While a lot of discussions are underway about 5G and what exactly it will entail, one thing is widely expected: It will involve ever-smaller cells, one very good reason for the Small Cell Forum to get involved in the early discussions about 5G.
As mobile service providers look at supporting an increase in traffic of possibly 1,000 times by 2020 and new devices associated with the Internet of Things (IoT), the Small Cell Forum says it is essential that industry initiatives start establishing what carriers will require from 5G in order to support new and profitable business models in the future.
Until ITU-R publishes its technical performance requirements for IMT-2020 and official standards bodies, notably 3GPP, start their own work, "it can be argued that none of this is really 5G, but undoubtedly the efforts of alliances like NGMN will lay some of the groundwork for the future--and in the nearer term, will also feed into the evolution of LTE-Advanced," the forum states.
The Next Generation Mobile Network (NGMN) Alliance's white paper is an important contribution in that it details end-to-end operator requirements for 5G, with the aim of guiding the development of future technology and platforms. In 2014, the NGMN Board, comprised of CTOs from more than 20 leading international operators, decided to focus future NGMN activities on defining the end-to-end requirements for 5G. A global team of more than 100 experts contributed to the 5G White Paper.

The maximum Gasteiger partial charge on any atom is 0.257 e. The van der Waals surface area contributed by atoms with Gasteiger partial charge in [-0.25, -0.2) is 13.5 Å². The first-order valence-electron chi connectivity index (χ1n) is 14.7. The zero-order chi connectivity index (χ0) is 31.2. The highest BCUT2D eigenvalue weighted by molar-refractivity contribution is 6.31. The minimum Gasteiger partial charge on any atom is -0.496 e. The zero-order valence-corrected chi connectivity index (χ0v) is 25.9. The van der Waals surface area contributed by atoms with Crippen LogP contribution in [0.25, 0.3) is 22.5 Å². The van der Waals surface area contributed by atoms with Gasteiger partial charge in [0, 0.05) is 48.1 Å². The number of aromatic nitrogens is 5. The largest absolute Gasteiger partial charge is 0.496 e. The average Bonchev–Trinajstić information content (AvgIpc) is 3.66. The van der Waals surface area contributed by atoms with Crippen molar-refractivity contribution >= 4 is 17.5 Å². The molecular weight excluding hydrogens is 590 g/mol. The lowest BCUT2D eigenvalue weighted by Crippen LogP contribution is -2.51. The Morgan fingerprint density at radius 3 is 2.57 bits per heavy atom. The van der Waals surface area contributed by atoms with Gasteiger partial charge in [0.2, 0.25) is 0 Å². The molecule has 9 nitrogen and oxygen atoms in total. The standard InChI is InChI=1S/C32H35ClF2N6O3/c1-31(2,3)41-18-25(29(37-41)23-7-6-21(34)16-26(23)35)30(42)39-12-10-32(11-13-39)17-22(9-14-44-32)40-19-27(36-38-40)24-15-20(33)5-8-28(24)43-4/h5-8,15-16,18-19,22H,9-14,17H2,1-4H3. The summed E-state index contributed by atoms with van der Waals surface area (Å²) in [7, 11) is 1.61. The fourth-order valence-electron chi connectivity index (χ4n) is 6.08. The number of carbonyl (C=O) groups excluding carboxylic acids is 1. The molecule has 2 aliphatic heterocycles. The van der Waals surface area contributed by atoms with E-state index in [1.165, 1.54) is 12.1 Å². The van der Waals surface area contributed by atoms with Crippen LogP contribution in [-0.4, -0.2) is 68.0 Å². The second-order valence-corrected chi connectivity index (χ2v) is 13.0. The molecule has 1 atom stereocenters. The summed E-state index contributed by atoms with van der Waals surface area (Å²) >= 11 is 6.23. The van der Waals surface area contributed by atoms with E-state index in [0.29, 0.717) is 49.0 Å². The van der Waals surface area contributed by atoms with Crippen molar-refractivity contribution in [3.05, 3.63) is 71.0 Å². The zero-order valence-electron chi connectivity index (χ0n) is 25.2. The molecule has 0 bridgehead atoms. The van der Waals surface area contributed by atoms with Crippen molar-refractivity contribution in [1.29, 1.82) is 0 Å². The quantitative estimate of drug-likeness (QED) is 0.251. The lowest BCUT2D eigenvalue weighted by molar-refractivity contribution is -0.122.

In 5G, NGMN anticipates the need for a new radio interface or interfaces driven by use of higher frequencies and use cases such as the IoT or specific capabilities, such as lower latency, that go beyond what 4G and its enhancements can support. However, 5G is not only about the development of a new radio interface. NGMN envisions 5G as an end-to-end system that includes all aspects of the network, with a design that achieves a high level of convergence and leverages current and future access mechanisms.
The Small Cell Forum is collaborating with several industry bodies. In March, the forum and ETSI's NFV Industry Specification Group signed an agreement to collaborate on a work stream that explores synergies between ETSI's NFV program and the Small Cell Forum's work to determine carrier requirements and recommendations for the virtualization of small cells. The Small Cell Forum launched its virtualization program at Small Cells World Summit 2014, an initiative in line with ETSI NFV Use Case No. 6.
The collaboration between Small Cell Forum and ETSI ensures that the objectives of both organizations are aligned, opening the door for Small Cell Forum's recommendations to be included in future ETSI use case definitions.
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